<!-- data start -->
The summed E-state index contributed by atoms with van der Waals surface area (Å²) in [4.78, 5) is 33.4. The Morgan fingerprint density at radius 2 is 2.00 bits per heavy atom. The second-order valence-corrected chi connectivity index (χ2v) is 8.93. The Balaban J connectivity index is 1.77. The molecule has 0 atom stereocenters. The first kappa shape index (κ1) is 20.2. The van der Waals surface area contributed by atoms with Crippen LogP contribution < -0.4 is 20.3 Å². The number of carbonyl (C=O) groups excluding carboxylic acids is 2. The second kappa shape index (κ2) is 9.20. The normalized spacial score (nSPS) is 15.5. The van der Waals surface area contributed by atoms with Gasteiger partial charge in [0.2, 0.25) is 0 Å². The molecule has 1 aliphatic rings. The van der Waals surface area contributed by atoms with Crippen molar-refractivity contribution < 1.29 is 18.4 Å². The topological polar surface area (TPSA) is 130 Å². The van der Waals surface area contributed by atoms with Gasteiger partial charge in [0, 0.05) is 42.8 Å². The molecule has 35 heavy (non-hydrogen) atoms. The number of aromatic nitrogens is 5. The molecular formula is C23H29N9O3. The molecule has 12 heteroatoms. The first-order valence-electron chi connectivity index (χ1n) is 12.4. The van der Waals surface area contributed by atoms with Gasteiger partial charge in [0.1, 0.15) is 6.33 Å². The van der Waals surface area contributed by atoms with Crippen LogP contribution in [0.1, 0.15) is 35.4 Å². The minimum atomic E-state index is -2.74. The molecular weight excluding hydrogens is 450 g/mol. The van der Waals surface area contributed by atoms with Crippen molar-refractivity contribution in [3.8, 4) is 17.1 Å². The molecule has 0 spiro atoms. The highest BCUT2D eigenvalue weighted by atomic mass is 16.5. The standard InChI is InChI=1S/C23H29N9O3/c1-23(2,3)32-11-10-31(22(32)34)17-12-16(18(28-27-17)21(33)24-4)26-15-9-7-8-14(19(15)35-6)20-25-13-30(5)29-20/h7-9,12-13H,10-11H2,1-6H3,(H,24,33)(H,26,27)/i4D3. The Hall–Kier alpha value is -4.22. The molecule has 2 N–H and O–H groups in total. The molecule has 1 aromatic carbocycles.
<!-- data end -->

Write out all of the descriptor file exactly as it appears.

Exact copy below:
The summed E-state index contributed by atoms with van der Waals surface area (Å²) in [4.78, 5) is 33.4. The Morgan fingerprint density at radius 2 is 2.00 bits per heavy atom. The second-order valence-corrected chi connectivity index (χ2v) is 8.93. The Balaban J connectivity index is 1.77. The molecule has 0 atom stereocenters. The first kappa shape index (κ1) is 20.2. The van der Waals surface area contributed by atoms with Crippen LogP contribution < -0.4 is 20.3 Å². The number of carbonyl (C=O) groups excluding carboxylic acids is 2. The second kappa shape index (κ2) is 9.20. The normalized spacial score (nSPS) is 15.5. The van der Waals surface area contributed by atoms with Gasteiger partial charge in [0.2, 0.25) is 0 Å². The molecule has 1 aliphatic rings. The van der Waals surface area contributed by atoms with Crippen molar-refractivity contribution < 1.29 is 18.4 Å². The topological polar surface area (TPSA) is 130 Å². The van der Waals surface area contributed by atoms with Gasteiger partial charge in [0, 0.05) is 42.8 Å². The molecule has 35 heavy (non-hydrogen) atoms. The number of aromatic nitrogens is 5. The molecular formula is C23H29N9O3. The molecule has 12 heteroatoms. The first-order valence-electron chi connectivity index (χ1n) is 12.4. The van der Waals surface area contributed by atoms with Gasteiger partial charge in [0.1, 0.15) is 6.33 Å². The van der Waals surface area contributed by atoms with Crippen LogP contribution in [0.1, 0.15) is 35.4 Å². The minimum atomic E-state index is -2.74. The molecular weight excluding hydrogens is 450 g/mol. The van der Waals surface area contributed by atoms with Crippen molar-refractivity contribution in [3.8, 4) is 17.1 Å². The molecule has 0 spiro atoms. The highest BCUT2D eigenvalue weighted by atomic mass is 16.5. The standard InChI is InChI=1S/C23H29N9O3/c1-23(2,3)32-11-10-31(22(32)34)17-12-16(18(28-27-17)21(33)24-4)26-15-9-7-8-14(19(15)35-6)20-25-13-30(5)29-20/h7-9,12-13H,10-11H2,1-6H3,(H,24,33)(H,26,27)/i4D3. The Hall–Kier alpha value is -4.22. The molecule has 2 N–H and O–H groups in total. The molecule has 1 aromatic carbocycles.